Bungalows do not generally lend themselves so readily to being extended compared with two-storey homes. There are some design challenges to address prior to taking on this building project. For instance: how do you deal with and extend a low roofline, and how do you introduce natural light to existing rooms in a newly extended bungalow?

It’s critical when you are looking to extend a bungalow that you consider the impact additional floor space will have on the existing house and the overall massing of the house.

These issues can seem daunting, but can be overcome with clear, simple, creative design devices.

How to Extend the Roofline

One of the biggest challenges is how to extend the roofline. Introducing a flat roof is one of the simplest solutions, but it needs to be handled carefully so that it does not look out of context.

The most successful way in which a new flat roof can be added is as a stand-alone element, with the new roof slid under the existing eaves. The flat roof can be a simple single form with a very small parapet that drops down at the eaves junction to allow for rainwater outlets.

It is also possible to join a new flat roof at the same level as the existing eaves, but this can be difficult to achieve structurally and the join can look awkward. What’s more, inserting such an element as a self-supporting structure simplifies the requirement for support within the existing building, therefore decreasing the amount of structural remedial work required.

Monopitch roofs can be used too to fall toward the existing eaves of a bungalow. They can also prove beneficial in increasing the area of glazing.

Ideally monopitch roofs will sit independently of the existing bungalow roof and have a distinct and different roof pitch — this way they’re seen as a new form rather than trying to fit in with what’s already there. 

bungalow with angular roof

Joining the Extension to the Existing Bungalow

Extensions are typically built to be structurally independent from the host house. In other words, the house and extension sit next to one another so that the extension does not require structural support from the main house. (A weathertight seal is typically created between.)

One key consideration is how the new addition should be joined to the bungalow — and this is both a structural and aesthetic issue.

Opening an External Wall to go Open Plan

To begin, if the new extension is designed to enlarge an existing space – perhaps creating an open plan kitchen diner – then attention needs to be given to how this large opening between new and old will be supported. This may mean introducing a structural beam. As such, a structural engineer should be consulted early on.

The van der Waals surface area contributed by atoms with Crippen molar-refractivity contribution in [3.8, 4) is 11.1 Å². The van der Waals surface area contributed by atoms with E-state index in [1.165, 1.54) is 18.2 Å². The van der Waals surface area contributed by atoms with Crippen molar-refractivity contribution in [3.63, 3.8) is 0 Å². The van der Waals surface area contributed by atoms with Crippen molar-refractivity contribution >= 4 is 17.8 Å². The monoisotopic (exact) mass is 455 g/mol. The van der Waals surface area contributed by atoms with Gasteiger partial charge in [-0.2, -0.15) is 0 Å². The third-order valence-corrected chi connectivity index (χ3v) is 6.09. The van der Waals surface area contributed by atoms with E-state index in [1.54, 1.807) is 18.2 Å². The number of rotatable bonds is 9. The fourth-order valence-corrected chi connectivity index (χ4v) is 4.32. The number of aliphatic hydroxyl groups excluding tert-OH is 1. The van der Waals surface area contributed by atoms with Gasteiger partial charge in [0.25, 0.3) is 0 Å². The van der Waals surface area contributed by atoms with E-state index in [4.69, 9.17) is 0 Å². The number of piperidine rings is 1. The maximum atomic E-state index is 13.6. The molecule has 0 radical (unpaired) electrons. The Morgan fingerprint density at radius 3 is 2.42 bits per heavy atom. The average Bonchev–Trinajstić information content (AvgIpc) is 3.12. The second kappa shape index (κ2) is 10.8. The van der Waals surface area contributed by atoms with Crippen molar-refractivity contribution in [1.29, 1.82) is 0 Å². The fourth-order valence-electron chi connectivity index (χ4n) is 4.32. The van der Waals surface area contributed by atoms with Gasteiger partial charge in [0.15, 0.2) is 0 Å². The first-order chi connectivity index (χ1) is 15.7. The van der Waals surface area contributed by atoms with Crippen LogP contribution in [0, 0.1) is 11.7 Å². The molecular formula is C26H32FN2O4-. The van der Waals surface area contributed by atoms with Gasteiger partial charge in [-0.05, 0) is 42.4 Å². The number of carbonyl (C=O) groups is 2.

Linking the extension

There are also a number of design features that architects rely on too in our quest for join old with new.

These include:

  • secret gutters
  • rooflights
  • flat roofs
  • glazed links

The secret gutter can be an extension of the flat roof essentially, but it may be at a lower level, formed in timber and covered with a waterproof membrane. The gutter can be set just below the existing roof eaves line of the bungalow, to take the rainwater from the main roof as well as the new flat roof.

Introducing Natural Light

Incorporating large doors and windows are obvious ways of introducing daylight, but rooflights should also be considered, particularly those at the junction between the existing property and the extension — they work wonders in blurring the connection between old and new. They also help bring natural light into the centre of the floorplan.

If you’re considering including a rooflight between the old and new structure, then it’s generally easier to add this into a new flat roof.

If you choose to employ a glazed link, then one successful solution is to use a very thin structural glazing system that can be supported by thin steel channels, inserted into existing masonry and bolted to the existing structure.

Choose Cladding Wisely

Consider cladding for the new addition carefully. There is nothing worse than trying to match existing materials like brickwork and not quite achieving a successful match. It is far better to have a natural break, either in materials or via a glazed element. Indeed, when taking on such projects, remember you are adding something of the 21th century — make sure you celebrate that fact.

The humble bungalow must be handled with care. It’s been around since the 17th century and will continue to be part of our housing stock for many centuries to come.


About the Author
Darren-Bray-portrait

Darren Bray is Technical Director of award winning New Forest practice Pad Studio. He has been a part time studio tutor at Portsmouth School of Architecture since 2007.

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